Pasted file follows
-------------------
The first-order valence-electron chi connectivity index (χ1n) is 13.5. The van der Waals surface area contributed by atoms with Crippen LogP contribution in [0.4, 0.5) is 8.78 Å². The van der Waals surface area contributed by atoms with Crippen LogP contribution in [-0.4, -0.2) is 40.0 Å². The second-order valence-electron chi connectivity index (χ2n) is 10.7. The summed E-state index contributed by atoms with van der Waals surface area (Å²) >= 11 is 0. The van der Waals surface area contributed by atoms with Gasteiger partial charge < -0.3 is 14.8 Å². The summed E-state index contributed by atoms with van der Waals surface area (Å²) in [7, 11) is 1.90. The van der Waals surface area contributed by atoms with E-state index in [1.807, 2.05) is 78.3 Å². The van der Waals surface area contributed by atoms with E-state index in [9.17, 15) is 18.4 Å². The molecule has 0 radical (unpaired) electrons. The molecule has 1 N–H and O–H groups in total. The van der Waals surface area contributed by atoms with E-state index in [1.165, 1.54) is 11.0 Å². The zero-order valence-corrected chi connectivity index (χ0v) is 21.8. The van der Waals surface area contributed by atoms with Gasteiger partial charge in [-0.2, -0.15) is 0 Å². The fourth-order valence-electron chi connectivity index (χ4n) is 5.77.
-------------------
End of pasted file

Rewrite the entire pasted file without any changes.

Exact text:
The first-order valence-electron chi connectivity index (χ1n) is 13.5. The van der Waals surface area contributed by atoms with Crippen LogP contribution in [0.4, 0.5) is 8.78 Å². The van der Waals surface area contributed by atoms with Crippen LogP contribution in [-0.4, -0.2) is 40.0 Å². The second-order valence-electron chi connectivity index (χ2n) is 10.7. The summed E-state index contributed by atoms with van der Waals surface area (Å²) >= 11 is 0. The van der Waals surface area contributed by atoms with Gasteiger partial charge < -0.3 is 14.8 Å². The summed E-state index contributed by atoms with van der Waals surface area (Å²) in [7, 11) is 1.90. The van der Waals surface area contributed by atoms with E-state index in [1.807, 2.05) is 78.3 Å². The van der Waals surface area contributed by atoms with E-state index in [9.17, 15) is 18.4 Å². The molecule has 0 radical (unpaired) electrons. The molecule has 1 N–H and O–H groups in total. The van der Waals surface area contributed by atoms with E-state index in [1.165, 1.54) is 11.0 Å². The zero-order valence-corrected chi connectivity index (χ0v) is 21.8. The van der Waals surface area contributed by atoms with Gasteiger partial charge in [-0.2, -0.15) is 0 Å². The fourth-order valence-electron chi connectivity index (χ4n) is 5.77.